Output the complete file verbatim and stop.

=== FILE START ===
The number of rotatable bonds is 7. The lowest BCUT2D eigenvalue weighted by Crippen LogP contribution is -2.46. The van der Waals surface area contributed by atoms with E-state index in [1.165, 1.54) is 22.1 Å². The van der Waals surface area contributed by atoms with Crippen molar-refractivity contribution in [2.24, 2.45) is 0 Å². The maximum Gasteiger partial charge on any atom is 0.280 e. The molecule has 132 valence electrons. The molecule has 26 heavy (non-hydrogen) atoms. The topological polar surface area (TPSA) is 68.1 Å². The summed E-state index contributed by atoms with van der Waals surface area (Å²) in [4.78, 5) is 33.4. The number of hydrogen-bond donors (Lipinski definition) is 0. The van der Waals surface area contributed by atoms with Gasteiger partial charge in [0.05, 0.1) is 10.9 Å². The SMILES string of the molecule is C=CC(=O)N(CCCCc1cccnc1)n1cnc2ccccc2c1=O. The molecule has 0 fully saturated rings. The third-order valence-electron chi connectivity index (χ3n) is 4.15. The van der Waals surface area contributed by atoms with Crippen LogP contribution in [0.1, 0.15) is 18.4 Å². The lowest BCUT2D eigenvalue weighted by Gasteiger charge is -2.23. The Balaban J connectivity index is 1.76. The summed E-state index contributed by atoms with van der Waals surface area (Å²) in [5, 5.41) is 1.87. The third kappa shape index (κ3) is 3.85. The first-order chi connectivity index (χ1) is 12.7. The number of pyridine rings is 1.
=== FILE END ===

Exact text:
The number of rotatable bonds is 7. The lowest BCUT2D eigenvalue weighted by Crippen LogP contribution is -2.46. The van der Waals surface area contributed by atoms with E-state index in [1.165, 1.54) is 22.1 Å². The van der Waals surface area contributed by atoms with Crippen molar-refractivity contribution in [2.24, 2.45) is 0 Å². The maximum Gasteiger partial charge on any atom is 0.280 e. The molecule has 132 valence electrons. The molecule has 26 heavy (non-hydrogen) atoms. The topological polar surface area (TPSA) is 68.1 Å². The summed E-state index contributed by atoms with van der Waals surface area (Å²) in [4.78, 5) is 33.4. The number of hydrogen-bond donors (Lipinski definition) is 0. The van der Waals surface area contributed by atoms with Gasteiger partial charge in [0.05, 0.1) is 10.9 Å². The SMILES string of the molecule is C=CC(=O)N(CCCCc1cccnc1)n1cnc2ccccc2c1=O. The molecule has 0 fully saturated rings. The third-order valence-electron chi connectivity index (χ3n) is 4.15. The van der Waals surface area contributed by atoms with Crippen LogP contribution in [0.1, 0.15) is 18.4 Å². The lowest BCUT2D eigenvalue weighted by Gasteiger charge is -2.23. The Balaban J connectivity index is 1.76. The summed E-state index contributed by atoms with van der Waals surface area (Å²) in [5, 5.41) is 1.87. The third kappa shape index (κ3) is 3.85. The first-order chi connectivity index (χ1) is 12.7. The number of pyridine rings is 1.